Life As Transgender: Looking For Love

Email a Friend

Dear Sugar Radio is a weekly podcast from member station WBUR. Hosts Steve Almond and Cheryl Strayed offer "radical empathy" and advice on everything from relationships and parenthood to dealing with drug problems or anxiety.

Today, the Sugars are joined by the visual artist and writer Cooper Lee Bombardier, who is a transgender man. In the second of two posts about living as a transgender person, the Sugars respond to a transgender man who sometimes feels that love is out of reach.

Dear Sugars,

How do I get over the fear that I'll never find love? When I type that out, it seems absurd, even to me. I know many people feel the same way at times and that people who open themselves up to love are generally likely to find it. But I don't feel that to be true in my heart, and here's why: I'm a transgender man.

I can't help but feel that being trans makes me an exception to the general rules about love. I know that I'm lovable and deserving of love, but I can't imagine that someone will get through the initial phases of attraction to learn what I have to offer.

I have a lot of female friends who talk about wanting men who are well-endowed in height, in their wallet size, and in their pants. Obviously I'm out of luck on the last one, but I'm also out of luck on the others. I'm 5 feet 2 inches tall because I went through female puberty, and I make social worker pay. I've internalized the message that no woman is going to be attracted to me as I am, so what good is my great personality?

I imagine women say these things partly to flip the typical narrative of men placing impossible standards on women. And I get it, but it kills my self-esteem. I've been in therapy before and throughout my transition and I have attempted to work on my self-esteem issues. But regardless of the progress I'm making, every failed attempt at courtship sets me back to hopelessness.

If giving up on love were an option for me, I probably would have done it by now, but my big heart won't quit. I want to be a warrior for love, as Cheryl suggests, but right now I feel like I ran into battle without my armor. Can you help me figure out how to defeat the monster that is hopelessness?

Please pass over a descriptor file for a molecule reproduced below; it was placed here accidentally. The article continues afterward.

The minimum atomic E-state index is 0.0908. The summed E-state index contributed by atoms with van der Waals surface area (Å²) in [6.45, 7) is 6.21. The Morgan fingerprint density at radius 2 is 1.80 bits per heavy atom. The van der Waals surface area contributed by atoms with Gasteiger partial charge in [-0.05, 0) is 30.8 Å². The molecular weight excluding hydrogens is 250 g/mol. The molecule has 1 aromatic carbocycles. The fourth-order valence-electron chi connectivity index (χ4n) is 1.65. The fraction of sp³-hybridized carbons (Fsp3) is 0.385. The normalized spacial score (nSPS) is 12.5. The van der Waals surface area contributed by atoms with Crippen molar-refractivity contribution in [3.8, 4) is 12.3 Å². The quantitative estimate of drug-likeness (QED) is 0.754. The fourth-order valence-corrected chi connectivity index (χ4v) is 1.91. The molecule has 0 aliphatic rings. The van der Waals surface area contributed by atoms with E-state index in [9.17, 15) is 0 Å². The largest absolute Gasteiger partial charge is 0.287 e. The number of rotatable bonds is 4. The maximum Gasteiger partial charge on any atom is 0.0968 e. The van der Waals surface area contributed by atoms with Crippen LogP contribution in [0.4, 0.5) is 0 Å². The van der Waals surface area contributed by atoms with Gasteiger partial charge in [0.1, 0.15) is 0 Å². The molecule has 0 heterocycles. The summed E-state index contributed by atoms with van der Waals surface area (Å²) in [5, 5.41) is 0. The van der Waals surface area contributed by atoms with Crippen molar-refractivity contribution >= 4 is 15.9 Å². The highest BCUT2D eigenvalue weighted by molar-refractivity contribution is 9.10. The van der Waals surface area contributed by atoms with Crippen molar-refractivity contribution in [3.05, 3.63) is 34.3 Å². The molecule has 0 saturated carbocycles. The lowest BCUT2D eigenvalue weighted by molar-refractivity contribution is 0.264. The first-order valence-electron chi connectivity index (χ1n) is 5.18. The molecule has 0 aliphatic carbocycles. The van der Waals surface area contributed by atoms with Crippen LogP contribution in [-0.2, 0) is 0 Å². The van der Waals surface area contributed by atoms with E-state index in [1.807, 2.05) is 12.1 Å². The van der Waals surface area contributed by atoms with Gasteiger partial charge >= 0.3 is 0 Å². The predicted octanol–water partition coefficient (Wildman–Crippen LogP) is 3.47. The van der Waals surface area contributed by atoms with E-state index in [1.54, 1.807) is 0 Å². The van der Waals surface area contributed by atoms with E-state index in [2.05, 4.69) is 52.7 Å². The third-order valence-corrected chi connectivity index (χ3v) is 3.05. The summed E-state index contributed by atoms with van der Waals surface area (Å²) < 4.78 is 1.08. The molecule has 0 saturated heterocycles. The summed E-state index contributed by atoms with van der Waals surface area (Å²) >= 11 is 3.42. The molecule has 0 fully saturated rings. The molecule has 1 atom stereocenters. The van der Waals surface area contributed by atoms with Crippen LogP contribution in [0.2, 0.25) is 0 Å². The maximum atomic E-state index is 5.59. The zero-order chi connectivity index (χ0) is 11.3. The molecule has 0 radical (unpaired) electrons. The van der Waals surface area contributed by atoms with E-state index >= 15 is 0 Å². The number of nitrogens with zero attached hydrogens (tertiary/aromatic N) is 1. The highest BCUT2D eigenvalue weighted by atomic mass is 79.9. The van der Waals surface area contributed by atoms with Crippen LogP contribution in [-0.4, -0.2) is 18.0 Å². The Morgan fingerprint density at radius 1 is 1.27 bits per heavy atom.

Aspiring Warrior for Love

Cheryl Strayed: As the person who wrote that phrase, "Be a warrior for love," AWFL, I want to say you are a warrior for love. The whole message is about running into battle without your armor. That's what being a warrior for love is. It's about being vulnerable, it's about taking risks, it's about being brave and emotionally intelligent and not trying to find adversaries. It's trying to really open your heart, and you've done that beautifully.

Cooper Lee Bombardier: I think that it's just part of the process that you go out there without your armor and you get squished, and sometimes I feel a little bit bummed about my failed relationships. But then I also think: Well, where did it bring me in terms of my evolution as a human being and my ability to relate to others? It might not have worked out, but it did push me along on my path of being able to do better.

The willingness to just keep trying is the right thing. So many of us, we have our lists of perceived inadequacies, and we think: Oh, this isn't going to work because I don't have any money, because I'm too short, etc. Spend less time listening to those messages. Spend time in places where people are exhibiting other values.

Cheryl: We answer this question over and over: Am I too fat to be loved? No. Am I too poor to be loved? No. Am I too fill-in-the-blank to be loved? No. I also think it's true that some people are going to not want to date you, AWFL, because of your height. And what's kind of cool and beautiful about that is, think of it like a winnowing process. You don't want to date those people anyway, right?

Steve Almond: Stop treating yourself as damaged goods and figure out that some beauty is out there waiting for you and wants what you have. And that is knowing who you are, humility and the strength to go through this transition.

You can get more advice from the Sugars each week on Dear Sugar Radio from WBUR. Listen to the whole episode to hear from another transgender man who feels weighed down by an unsupportive mother.

Have a question for the Sugars? Email and it may be answered on a future episode.

You can also listen to Dear Sugar Radio on iTunes, Stitcher or your favorite podcast app.

Copyright 2016 WBUR. To see more, visit WBUR.